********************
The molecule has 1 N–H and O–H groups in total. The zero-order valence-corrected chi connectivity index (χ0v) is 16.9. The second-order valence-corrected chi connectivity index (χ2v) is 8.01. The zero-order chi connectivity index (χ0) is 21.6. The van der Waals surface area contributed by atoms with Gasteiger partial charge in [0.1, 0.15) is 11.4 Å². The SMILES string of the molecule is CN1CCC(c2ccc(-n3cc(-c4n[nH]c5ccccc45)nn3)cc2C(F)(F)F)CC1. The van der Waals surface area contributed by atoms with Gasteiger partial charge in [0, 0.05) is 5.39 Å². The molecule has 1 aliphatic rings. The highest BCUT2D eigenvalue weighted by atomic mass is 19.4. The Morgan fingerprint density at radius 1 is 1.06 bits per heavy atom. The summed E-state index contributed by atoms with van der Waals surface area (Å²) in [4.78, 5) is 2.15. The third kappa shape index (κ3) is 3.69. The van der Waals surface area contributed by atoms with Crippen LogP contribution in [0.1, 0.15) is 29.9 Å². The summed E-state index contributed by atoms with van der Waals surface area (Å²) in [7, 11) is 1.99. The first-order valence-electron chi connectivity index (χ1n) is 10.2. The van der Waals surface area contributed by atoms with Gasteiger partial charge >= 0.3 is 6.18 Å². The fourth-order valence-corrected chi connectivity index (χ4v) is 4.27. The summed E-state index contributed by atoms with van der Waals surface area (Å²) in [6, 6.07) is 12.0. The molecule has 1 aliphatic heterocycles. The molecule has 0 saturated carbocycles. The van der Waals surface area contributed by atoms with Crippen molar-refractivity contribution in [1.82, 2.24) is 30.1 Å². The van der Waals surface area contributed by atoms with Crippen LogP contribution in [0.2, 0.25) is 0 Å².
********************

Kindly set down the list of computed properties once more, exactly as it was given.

The molecule has 1 N–H and O–H groups in total. The zero-order valence-corrected chi connectivity index (χ0v) is 16.9. The second-order valence-corrected chi connectivity index (χ2v) is 8.01. The zero-order chi connectivity index (χ0) is 21.6. The van der Waals surface area contributed by atoms with Gasteiger partial charge in [0.1, 0.15) is 11.4 Å². The SMILES string of the molecule is CN1CCC(c2ccc(-n3cc(-c4n[nH]c5ccccc45)nn3)cc2C(F)(F)F)CC1. The van der Waals surface area contributed by atoms with Gasteiger partial charge in [0, 0.05) is 5.39 Å². The molecule has 1 aliphatic rings. The highest BCUT2D eigenvalue weighted by atomic mass is 19.4. The Morgan fingerprint density at radius 1 is 1.06 bits per heavy atom. The summed E-state index contributed by atoms with van der Waals surface area (Å²) in [4.78, 5) is 2.15. The third kappa shape index (κ3) is 3.69. The van der Waals surface area contributed by atoms with Crippen LogP contribution in [0.1, 0.15) is 29.9 Å². The summed E-state index contributed by atoms with van der Waals surface area (Å²) in [7, 11) is 1.99. The first-order valence-electron chi connectivity index (χ1n) is 10.2. The van der Waals surface area contributed by atoms with Gasteiger partial charge >= 0.3 is 6.18 Å². The fourth-order valence-corrected chi connectivity index (χ4v) is 4.27. The summed E-state index contributed by atoms with van der Waals surface area (Å²) in [6, 6.07) is 12.0. The molecule has 1 aliphatic heterocycles. The molecule has 0 saturated carbocycles. The van der Waals surface area contributed by atoms with Crippen molar-refractivity contribution in [1.82, 2.24) is 30.1 Å². The van der Waals surface area contributed by atoms with Crippen LogP contribution in [0.2, 0.25) is 0 Å².